The Modernization of Emacs: terminology buffer and keybinding

Edward Dodge edward.dodge at gmail.com
Sat Jul 7 22:26:31 CEST 2007


Twisted <twisted0n3 at gmail.com> writes:

> Besides, ANY interface that involves fumbling around in the dark
> trying to find a light switch is clunky. You should be able to see
> what the hell you're doing and navigate easily. Applications that not
> only eschew normal methods of navigation of the interface, but force
> you to fumble your way between the help and the task you're trying to
> do, are definitely clunky. An analogy to a genuine emacs experience:
> you enter a workshop with some raw materials and tools. Unfortunately
> there's no big ceiling lights so you can just flip the switch by the
> door and then always be able to see where everything is. Instead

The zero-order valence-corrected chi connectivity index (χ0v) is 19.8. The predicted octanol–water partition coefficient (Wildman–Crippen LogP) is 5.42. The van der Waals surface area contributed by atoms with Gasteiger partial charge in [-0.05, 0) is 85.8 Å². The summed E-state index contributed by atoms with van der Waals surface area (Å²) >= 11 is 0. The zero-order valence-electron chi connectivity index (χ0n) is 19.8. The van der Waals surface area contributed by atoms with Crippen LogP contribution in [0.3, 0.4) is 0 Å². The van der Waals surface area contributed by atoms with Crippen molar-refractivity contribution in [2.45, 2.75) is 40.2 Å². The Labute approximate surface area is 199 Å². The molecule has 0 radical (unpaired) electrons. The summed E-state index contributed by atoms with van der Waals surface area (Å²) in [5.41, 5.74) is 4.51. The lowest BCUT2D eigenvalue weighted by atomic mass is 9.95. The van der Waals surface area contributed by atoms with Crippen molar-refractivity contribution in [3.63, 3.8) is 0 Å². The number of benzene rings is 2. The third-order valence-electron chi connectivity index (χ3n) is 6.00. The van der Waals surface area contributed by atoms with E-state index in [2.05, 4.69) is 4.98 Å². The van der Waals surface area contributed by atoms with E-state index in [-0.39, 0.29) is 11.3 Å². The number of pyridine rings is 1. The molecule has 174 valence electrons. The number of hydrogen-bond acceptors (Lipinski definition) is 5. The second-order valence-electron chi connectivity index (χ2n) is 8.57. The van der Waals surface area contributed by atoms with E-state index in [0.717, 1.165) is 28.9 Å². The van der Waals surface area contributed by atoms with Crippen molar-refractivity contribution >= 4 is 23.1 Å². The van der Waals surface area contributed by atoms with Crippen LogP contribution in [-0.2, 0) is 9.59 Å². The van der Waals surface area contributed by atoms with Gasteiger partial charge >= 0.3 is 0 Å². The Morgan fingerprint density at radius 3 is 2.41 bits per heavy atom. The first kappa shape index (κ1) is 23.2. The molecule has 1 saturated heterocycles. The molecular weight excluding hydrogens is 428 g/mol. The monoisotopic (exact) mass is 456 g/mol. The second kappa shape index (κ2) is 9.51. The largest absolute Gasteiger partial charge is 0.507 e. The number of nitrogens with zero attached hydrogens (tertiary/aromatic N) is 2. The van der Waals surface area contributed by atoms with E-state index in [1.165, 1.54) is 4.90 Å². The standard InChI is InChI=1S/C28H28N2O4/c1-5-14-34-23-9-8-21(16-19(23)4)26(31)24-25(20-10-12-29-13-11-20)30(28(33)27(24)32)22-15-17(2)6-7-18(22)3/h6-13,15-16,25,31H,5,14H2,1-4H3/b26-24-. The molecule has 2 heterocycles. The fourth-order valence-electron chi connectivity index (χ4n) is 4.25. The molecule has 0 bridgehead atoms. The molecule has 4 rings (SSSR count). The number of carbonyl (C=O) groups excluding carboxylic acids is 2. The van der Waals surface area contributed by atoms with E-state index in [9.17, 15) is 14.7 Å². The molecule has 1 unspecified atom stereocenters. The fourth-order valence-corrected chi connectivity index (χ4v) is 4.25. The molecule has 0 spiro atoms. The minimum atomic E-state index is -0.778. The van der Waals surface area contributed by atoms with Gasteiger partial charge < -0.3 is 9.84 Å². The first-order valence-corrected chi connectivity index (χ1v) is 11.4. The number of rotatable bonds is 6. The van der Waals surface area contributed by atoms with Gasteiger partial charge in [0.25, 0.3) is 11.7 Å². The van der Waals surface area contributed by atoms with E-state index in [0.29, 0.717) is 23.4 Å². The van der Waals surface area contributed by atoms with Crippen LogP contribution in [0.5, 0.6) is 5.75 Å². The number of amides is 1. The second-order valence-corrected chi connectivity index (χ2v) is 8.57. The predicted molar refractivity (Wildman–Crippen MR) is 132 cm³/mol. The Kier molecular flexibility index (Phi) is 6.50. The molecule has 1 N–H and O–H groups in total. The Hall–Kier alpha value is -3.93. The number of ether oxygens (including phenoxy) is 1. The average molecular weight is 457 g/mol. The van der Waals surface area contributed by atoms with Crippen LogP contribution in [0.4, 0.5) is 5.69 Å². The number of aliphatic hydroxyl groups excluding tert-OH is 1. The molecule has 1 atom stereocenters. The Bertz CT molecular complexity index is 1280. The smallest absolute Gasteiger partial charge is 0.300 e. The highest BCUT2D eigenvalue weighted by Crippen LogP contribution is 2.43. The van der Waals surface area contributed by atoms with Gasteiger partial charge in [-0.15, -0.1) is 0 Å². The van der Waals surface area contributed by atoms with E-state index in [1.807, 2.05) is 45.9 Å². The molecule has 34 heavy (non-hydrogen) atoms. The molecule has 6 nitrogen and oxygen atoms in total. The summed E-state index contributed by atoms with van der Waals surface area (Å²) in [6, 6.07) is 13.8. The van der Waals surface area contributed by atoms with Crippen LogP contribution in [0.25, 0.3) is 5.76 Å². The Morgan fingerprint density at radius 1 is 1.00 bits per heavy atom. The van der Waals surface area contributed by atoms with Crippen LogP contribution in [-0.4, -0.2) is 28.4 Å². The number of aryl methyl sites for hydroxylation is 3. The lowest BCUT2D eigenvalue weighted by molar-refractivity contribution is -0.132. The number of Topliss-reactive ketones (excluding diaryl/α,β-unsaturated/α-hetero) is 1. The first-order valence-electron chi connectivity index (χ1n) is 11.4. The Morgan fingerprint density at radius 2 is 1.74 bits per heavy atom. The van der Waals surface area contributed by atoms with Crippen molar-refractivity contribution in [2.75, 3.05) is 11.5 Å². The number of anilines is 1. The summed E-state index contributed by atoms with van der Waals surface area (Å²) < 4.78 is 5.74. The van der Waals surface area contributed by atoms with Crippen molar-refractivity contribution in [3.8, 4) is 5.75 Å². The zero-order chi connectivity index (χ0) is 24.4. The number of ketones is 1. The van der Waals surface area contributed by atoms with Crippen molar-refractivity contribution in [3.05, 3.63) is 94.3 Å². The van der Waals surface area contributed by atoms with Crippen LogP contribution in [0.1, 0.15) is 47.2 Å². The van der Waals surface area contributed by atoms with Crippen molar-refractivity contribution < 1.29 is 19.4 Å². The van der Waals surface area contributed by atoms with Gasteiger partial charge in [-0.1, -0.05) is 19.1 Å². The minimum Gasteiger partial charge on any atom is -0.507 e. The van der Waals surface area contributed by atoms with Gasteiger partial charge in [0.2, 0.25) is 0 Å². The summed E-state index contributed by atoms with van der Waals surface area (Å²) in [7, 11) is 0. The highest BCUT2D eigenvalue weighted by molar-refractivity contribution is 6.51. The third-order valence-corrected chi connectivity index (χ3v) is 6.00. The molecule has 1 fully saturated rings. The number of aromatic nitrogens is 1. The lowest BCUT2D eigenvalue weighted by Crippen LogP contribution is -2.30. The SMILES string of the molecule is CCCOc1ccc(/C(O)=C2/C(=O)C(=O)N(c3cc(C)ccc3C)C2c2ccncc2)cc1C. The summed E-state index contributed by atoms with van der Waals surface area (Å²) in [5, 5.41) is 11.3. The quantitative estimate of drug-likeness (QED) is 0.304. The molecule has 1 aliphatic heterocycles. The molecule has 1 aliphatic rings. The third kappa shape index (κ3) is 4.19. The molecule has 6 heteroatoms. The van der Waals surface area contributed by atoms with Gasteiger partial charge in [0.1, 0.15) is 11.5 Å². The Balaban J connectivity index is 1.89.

> there's little lights here and there by various specific tools and
> storage areas, and in one area a map of the place with switches to
> control the lights.

So -- what magical computer app illuminates the entire room and shows
you how to use everything at the flip of a switch?  This brilliant
discovery would put Sam's, O'Reilly, the for-Dummies series, and
virtually every other computer book publisher out of business in weeks.
Naturally, this would include the publishers of books on "easy-to-use"
Microsoft products.

-- 
Edward Dodge



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